Dating Apps Put Profit Before Love. Why Are We So Surprised?

You can’t outsource romance to an algorithm.

by Moya Lothian-McLean

20 February 2024

Hinge is becoming a byword for romantic disappointment. Nikos Pekiaridis/Reuters

According to many, many sub-editors, ‘we’ have ‘fallen out of love’ with dating apps. In recent months, a bevy of articles have appeared bemoaning a decline in user satisfaction of those who employ apps in our search for love and connection. As evidence, writers proffer first-person testimony, alongside decreasing paid subscriber rates across Match Group – the biggest dating app conglomerate with brands like Tinder, Hinge, The League and Match.com in its stable – as well as tanking share prices in competitors like Bumble.

Discontent with app-based dating is nothing new; I’ve been writing about such fatigue since at least 2017. But this unhappiness has been articulated through a new, uniquely consumerist expression this month in the form of a would-be class action lawsuit filed against Match Group. The suit, brought by six plaintiffs from across the US, claims the company has violated state and federal consumer protection laws by failing to deliver on promises of finding love for its users. 

“Match intentionally designs the platforms with addictive, game-like design features, which lock users into a perpetual pay-to-play loop that prioritises corporate profits over its marketing promises and customers’ relationship goals,” reads the complaint, filed showily on Valentine’s Day.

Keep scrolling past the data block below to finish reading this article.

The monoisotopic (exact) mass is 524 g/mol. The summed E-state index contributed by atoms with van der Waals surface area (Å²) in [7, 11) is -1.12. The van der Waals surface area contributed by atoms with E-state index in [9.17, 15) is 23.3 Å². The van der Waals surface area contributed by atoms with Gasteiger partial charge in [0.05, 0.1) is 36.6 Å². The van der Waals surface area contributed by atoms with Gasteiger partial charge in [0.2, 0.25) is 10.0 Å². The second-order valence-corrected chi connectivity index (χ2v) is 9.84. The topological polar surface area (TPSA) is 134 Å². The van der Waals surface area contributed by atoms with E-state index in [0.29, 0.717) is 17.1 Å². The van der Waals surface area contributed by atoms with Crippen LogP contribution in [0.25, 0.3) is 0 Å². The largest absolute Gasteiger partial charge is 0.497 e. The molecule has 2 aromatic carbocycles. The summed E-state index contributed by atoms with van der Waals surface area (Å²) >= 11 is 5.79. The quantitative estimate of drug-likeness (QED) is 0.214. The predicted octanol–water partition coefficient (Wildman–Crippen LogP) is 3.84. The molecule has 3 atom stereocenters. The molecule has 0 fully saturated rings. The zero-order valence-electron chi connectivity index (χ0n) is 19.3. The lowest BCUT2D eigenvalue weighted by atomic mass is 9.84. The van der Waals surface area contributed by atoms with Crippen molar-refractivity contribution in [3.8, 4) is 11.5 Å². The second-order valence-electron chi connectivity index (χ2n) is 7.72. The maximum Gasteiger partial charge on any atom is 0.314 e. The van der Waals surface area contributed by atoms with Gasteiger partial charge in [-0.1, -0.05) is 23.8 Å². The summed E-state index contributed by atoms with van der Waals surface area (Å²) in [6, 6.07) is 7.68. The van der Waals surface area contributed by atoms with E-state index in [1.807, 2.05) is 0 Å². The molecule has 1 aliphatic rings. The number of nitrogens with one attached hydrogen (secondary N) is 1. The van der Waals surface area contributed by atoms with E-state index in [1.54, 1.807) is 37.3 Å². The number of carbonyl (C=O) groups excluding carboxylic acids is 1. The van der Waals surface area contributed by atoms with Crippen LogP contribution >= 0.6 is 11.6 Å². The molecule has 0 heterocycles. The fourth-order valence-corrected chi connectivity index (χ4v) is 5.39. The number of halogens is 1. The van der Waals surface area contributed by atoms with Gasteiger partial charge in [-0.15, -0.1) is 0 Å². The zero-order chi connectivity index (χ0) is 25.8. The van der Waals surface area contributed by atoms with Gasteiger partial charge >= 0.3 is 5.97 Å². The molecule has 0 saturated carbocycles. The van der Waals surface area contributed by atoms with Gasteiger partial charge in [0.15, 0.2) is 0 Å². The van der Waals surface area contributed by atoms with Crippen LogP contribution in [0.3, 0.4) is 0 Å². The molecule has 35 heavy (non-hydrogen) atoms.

The suit is a logical endpoint to the marriage of business and pleasure, especially in the hyper-capitalist and hyper-litigious US. The way the plaintiffs see it, as customers they have invested time, energy and money into various dating apps and were promised a happy ever after as a return. That outcome failing to materialise, they feel hoodwinked, bamboozled, taken for a rube. The ROI has been staggeringly unfavourable; now they want to recoup their emotional losses in the form of monetary compensation.

Central to the complaint is an apparently massive revelation: that a giant tech corporation like Match Group isn’t actually driven by a mission to find people their perfect matches, and their profit model doesn’t incentivise pairing compatible people together who will take their romance offline, away from the app. Surprise! Like all the other social and networking apps we use, ever – the real cash comes from keeping people locked into the platform. 

To which I am tempted to say: duh. But that feels cruel. 

As a young woman who’s been dating via algorithm since her late teens, I have watched and participated in cyclical discourse surrounding dating apps. A decade on, the laments remain the same: app connections are fragile, prone to disintegration at the slightest pressure or missed reply. Everyone on the apps is boring or flaky or a narcissist or an aspiring stand-up comedian (aka all three). Older and hopefully a bit wiser, I question how this can be true if everyone has the same grievances about each other. Rather, I think it’s more instructive to examine who, exactly, is complaining and about what apps.

Most of the cultural and peer-to-peer critique of dating apps revolve around those with a primarily heterosexual user base (although the likes of Tinder and Hinge have become more ‘inclusive’ over the years, as it transpired there was cash to be made from queer people too). Often, the faces of the romantically aggrieved are heterosexuals under 40, living in the West, mirroring the demographics that use the platforms most.